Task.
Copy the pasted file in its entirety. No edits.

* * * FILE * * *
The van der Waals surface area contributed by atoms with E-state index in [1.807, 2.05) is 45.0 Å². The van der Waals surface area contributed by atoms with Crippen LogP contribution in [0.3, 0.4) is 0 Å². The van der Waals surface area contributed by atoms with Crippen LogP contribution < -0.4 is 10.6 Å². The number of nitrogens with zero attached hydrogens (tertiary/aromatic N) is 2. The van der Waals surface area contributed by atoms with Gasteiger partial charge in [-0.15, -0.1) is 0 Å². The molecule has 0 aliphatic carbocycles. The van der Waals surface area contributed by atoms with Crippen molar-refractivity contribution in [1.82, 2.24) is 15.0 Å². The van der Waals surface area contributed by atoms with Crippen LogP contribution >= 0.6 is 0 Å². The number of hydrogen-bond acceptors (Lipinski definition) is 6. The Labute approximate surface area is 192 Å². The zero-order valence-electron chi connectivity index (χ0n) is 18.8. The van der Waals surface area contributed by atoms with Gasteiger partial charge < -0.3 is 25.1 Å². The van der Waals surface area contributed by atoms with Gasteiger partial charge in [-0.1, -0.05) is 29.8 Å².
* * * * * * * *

The van der Waals surface area contributed by atoms with E-state index in [1.807, 2.05) is 45.0 Å². The van der Waals surface area contributed by atoms with Crippen LogP contribution in [0.3, 0.4) is 0 Å². The van der Waals surface area contributed by atoms with Crippen LogP contribution < -0.4 is 10.6 Å². The number of nitrogens with zero attached hydrogens (tertiary/aromatic N) is 2. The van der Waals surface area contributed by atoms with Gasteiger partial charge in [-0.15, -0.1) is 0 Å². The molecule has 0 aliphatic carbocycles. The van der Waals surface area contributed by atoms with Crippen molar-refractivity contribution in [1.82, 2.24) is 15.0 Å². The van der Waals surface area contributed by atoms with Crippen LogP contribution >= 0.6 is 0 Å². The number of hydrogen-bond acceptors (Lipinski definition) is 6. The Labute approximate surface area is 192 Å². The zero-order valence-electron chi connectivity index (χ0n) is 18.8. The van der Waals surface area contributed by atoms with Gasteiger partial charge < -0.3 is 25.1 Å². The van der Waals surface area contributed by atoms with Gasteiger partial charge in [-0.1, -0.05) is 29.8 Å².